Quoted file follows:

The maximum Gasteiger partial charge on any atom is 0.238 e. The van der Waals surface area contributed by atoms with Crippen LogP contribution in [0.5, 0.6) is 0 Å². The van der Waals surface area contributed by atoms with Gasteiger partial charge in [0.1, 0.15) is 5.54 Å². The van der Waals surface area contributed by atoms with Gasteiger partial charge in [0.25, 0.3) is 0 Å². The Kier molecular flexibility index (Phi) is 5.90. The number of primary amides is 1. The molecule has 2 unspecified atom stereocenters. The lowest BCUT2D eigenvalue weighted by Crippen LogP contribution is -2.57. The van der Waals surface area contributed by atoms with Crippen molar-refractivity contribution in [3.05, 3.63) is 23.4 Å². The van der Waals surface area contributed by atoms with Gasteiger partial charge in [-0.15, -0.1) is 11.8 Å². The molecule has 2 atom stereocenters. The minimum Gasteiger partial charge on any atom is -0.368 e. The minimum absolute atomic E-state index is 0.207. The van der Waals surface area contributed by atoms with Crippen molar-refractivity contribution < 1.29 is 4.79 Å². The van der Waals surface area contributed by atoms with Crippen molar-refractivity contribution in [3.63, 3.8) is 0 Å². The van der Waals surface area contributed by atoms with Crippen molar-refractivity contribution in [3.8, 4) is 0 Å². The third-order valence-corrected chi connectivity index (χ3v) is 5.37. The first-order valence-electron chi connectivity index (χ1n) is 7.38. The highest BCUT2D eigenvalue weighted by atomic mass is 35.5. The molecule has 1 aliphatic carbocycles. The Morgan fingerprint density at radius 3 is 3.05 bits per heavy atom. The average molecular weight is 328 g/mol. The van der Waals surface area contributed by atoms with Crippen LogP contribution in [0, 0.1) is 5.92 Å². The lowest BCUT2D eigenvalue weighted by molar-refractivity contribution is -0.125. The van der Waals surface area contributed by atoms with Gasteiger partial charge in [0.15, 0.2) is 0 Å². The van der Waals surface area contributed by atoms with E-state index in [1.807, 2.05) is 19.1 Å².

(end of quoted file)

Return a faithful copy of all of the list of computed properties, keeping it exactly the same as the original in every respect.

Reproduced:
The maximum Gasteiger partial charge on any atom is 0.238 e. The van der Waals surface area contributed by atoms with Crippen LogP contribution in [0.5, 0.6) is 0 Å². The van der Waals surface area contributed by atoms with Gasteiger partial charge in [0.1, 0.15) is 5.54 Å². The van der Waals surface area contributed by atoms with Gasteiger partial charge in [0.25, 0.3) is 0 Å². The Kier molecular flexibility index (Phi) is 5.90. The number of primary amides is 1. The molecule has 2 unspecified atom stereocenters. The lowest BCUT2D eigenvalue weighted by Crippen LogP contribution is -2.57. The van der Waals surface area contributed by atoms with Crippen molar-refractivity contribution in [3.05, 3.63) is 23.4 Å². The van der Waals surface area contributed by atoms with Gasteiger partial charge in [-0.15, -0.1) is 11.8 Å². The molecule has 2 atom stereocenters. The minimum Gasteiger partial charge on any atom is -0.368 e. The minimum absolute atomic E-state index is 0.207. The van der Waals surface area contributed by atoms with Crippen molar-refractivity contribution < 1.29 is 4.79 Å². The van der Waals surface area contributed by atoms with Crippen molar-refractivity contribution in [3.63, 3.8) is 0 Å². The van der Waals surface area contributed by atoms with Crippen molar-refractivity contribution in [3.8, 4) is 0 Å². The third-order valence-corrected chi connectivity index (χ3v) is 5.37. The first-order valence-electron chi connectivity index (χ1n) is 7.38. The highest BCUT2D eigenvalue weighted by atomic mass is 35.5. The molecule has 1 aliphatic carbocycles. The Morgan fingerprint density at radius 3 is 3.05 bits per heavy atom. The average molecular weight is 328 g/mol. The van der Waals surface area contributed by atoms with Crippen LogP contribution in [0, 0.1) is 5.92 Å². The lowest BCUT2D eigenvalue weighted by molar-refractivity contribution is -0.125. The van der Waals surface area contributed by atoms with Gasteiger partial charge in [0.15, 0.2) is 0 Å². The van der Waals surface area contributed by atoms with E-state index in [1.807, 2.05) is 19.1 Å².